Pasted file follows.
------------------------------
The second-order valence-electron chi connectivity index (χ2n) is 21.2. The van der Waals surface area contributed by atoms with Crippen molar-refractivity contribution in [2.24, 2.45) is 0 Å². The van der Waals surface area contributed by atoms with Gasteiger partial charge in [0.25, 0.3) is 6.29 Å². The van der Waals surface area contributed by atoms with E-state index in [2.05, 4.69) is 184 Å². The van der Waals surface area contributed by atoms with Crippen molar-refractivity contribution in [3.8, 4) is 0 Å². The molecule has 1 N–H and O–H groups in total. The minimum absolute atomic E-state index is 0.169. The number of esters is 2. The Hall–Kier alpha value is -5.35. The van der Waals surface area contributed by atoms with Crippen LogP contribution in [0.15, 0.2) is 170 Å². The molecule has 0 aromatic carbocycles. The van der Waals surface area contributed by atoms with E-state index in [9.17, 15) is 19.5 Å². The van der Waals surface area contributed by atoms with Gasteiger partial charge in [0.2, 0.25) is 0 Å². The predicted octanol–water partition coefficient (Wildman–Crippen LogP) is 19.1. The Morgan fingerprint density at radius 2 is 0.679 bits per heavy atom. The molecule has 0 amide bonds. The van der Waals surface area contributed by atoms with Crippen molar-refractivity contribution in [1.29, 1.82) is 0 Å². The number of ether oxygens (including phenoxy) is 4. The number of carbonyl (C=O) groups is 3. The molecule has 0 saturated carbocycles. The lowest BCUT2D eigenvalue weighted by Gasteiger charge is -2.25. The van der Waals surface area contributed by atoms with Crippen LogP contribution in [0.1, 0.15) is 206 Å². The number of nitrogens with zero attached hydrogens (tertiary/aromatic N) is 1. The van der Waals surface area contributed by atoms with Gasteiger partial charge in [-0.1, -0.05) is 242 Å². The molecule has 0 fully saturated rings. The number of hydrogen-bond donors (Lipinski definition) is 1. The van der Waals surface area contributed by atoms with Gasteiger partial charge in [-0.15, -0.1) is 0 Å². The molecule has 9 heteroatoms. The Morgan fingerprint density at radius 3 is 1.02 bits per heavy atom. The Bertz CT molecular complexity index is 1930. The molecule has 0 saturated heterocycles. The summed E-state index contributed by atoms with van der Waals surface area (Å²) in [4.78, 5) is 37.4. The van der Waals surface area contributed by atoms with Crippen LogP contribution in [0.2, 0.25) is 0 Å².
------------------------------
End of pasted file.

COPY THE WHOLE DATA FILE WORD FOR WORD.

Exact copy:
The second-order valence-electron chi connectivity index (χ2n) is 21.2. The van der Waals surface area contributed by atoms with Crippen molar-refractivity contribution in [2.24, 2.45) is 0 Å². The van der Waals surface area contributed by atoms with Gasteiger partial charge in [0.25, 0.3) is 6.29 Å². The van der Waals surface area contributed by atoms with E-state index in [2.05, 4.69) is 184 Å². The van der Waals surface area contributed by atoms with Crippen molar-refractivity contribution in [3.8, 4) is 0 Å². The molecule has 1 N–H and O–H groups in total. The minimum absolute atomic E-state index is 0.169. The number of esters is 2. The Hall–Kier alpha value is -5.35. The van der Waals surface area contributed by atoms with Crippen LogP contribution in [0.15, 0.2) is 170 Å². The molecule has 0 aromatic carbocycles. The van der Waals surface area contributed by atoms with E-state index in [9.17, 15) is 19.5 Å². The van der Waals surface area contributed by atoms with Gasteiger partial charge in [0.2, 0.25) is 0 Å². The predicted octanol–water partition coefficient (Wildman–Crippen LogP) is 19.1. The Morgan fingerprint density at radius 2 is 0.679 bits per heavy atom. The molecule has 0 amide bonds. The van der Waals surface area contributed by atoms with Crippen molar-refractivity contribution in [1.29, 1.82) is 0 Å². The number of ether oxygens (including phenoxy) is 4. The number of carbonyl (C=O) groups is 3. The molecule has 0 saturated carbocycles. The lowest BCUT2D eigenvalue weighted by Gasteiger charge is -2.25. The van der Waals surface area contributed by atoms with Crippen LogP contribution in [0.1, 0.15) is 206 Å². The number of nitrogens with zero attached hydrogens (tertiary/aromatic N) is 1. The van der Waals surface area contributed by atoms with Gasteiger partial charge in [-0.1, -0.05) is 242 Å². The molecule has 0 fully saturated rings. The number of hydrogen-bond donors (Lipinski definition) is 1. The van der Waals surface area contributed by atoms with Gasteiger partial charge in [-0.15, -0.1) is 0 Å². The molecule has 9 heteroatoms. The Morgan fingerprint density at radius 3 is 1.02 bits per heavy atom. The Bertz CT molecular complexity index is 1930. The molecule has 0 saturated heterocycles. The summed E-state index contributed by atoms with van der Waals surface area (Å²) in [4.78, 5) is 37.4. The van der Waals surface area contributed by atoms with Crippen LogP contribution in [0.2, 0.25) is 0 Å².